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Ya’ke Smith On His Idea Of ‘Cinematic Activism’Posted on June 25, 2013
Ya’ke Smith is a name worthy of the respect from cinephiles whose addiction includes John Singleton’s Boyz N The Hood and Fernando Meirelles’ City of God.
Since 2003, Smith has created a body of films whose strength lies in the moral and ethical struggle of flawed, broken characters portrayed without judgment or condescension. His view of an America cast to sea has stung audiences without riding the metaphorical high horse, garnering awards and acclaim from the Austin Film Festival, the Dallas International Film Festival and Cannes.
His previous film, Wolf, clutched the spine of North American festivals during its 2012 run, catapulted by a landmark showing at South by South West. The psychological drama concerns the taboo of sexual abuse in the Church and its effects on an estranged family while questioning the definition of ‘Predator’ and ‘Prey’. The film never points fingers at its character’s choices or motives. Instead it presents a gut punch of humanity that combats any notion of spectacle towards the content.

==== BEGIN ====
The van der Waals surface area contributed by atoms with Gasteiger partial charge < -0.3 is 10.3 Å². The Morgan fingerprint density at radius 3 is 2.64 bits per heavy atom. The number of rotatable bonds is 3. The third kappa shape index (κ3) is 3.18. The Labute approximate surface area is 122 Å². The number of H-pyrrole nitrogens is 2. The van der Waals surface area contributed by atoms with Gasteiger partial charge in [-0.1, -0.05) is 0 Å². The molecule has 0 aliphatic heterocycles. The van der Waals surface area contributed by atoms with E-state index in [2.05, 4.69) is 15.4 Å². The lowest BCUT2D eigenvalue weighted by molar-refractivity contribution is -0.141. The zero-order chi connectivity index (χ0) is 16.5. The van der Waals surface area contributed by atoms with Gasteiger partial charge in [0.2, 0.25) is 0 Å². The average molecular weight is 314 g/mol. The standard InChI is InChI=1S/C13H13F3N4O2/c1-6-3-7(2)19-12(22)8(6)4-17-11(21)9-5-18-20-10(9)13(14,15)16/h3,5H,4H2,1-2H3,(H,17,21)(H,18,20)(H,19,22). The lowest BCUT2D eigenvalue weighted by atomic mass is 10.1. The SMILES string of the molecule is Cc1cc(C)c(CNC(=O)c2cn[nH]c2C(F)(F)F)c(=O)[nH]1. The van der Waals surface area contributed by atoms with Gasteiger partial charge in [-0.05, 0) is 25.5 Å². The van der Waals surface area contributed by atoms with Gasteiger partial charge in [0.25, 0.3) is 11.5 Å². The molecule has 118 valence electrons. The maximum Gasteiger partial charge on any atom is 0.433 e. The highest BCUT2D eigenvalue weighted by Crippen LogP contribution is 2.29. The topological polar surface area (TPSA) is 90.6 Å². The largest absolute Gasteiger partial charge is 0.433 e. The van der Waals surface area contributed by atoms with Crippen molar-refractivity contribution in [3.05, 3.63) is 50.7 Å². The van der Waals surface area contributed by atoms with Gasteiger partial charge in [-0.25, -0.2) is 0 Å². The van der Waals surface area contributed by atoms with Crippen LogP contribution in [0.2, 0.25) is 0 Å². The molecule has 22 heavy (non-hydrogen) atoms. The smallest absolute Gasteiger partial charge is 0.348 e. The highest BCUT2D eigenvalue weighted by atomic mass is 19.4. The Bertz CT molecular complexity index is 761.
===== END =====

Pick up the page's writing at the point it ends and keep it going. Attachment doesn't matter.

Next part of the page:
Smith’s next project, Heaven, is scheduled to commence production this fall. Standing strong in harsh reality, Heaven follows the mental dissipation of a teenage ballet dancer sold into sex trafficking.
Two teaser trailers have been released via Facebook and continue to amass excitement from followers across the web.
Running forward, Smith is eager to expand on his vision of a ‘Cinematic Activism’.
(For the full article and interview please go to indiewire.com)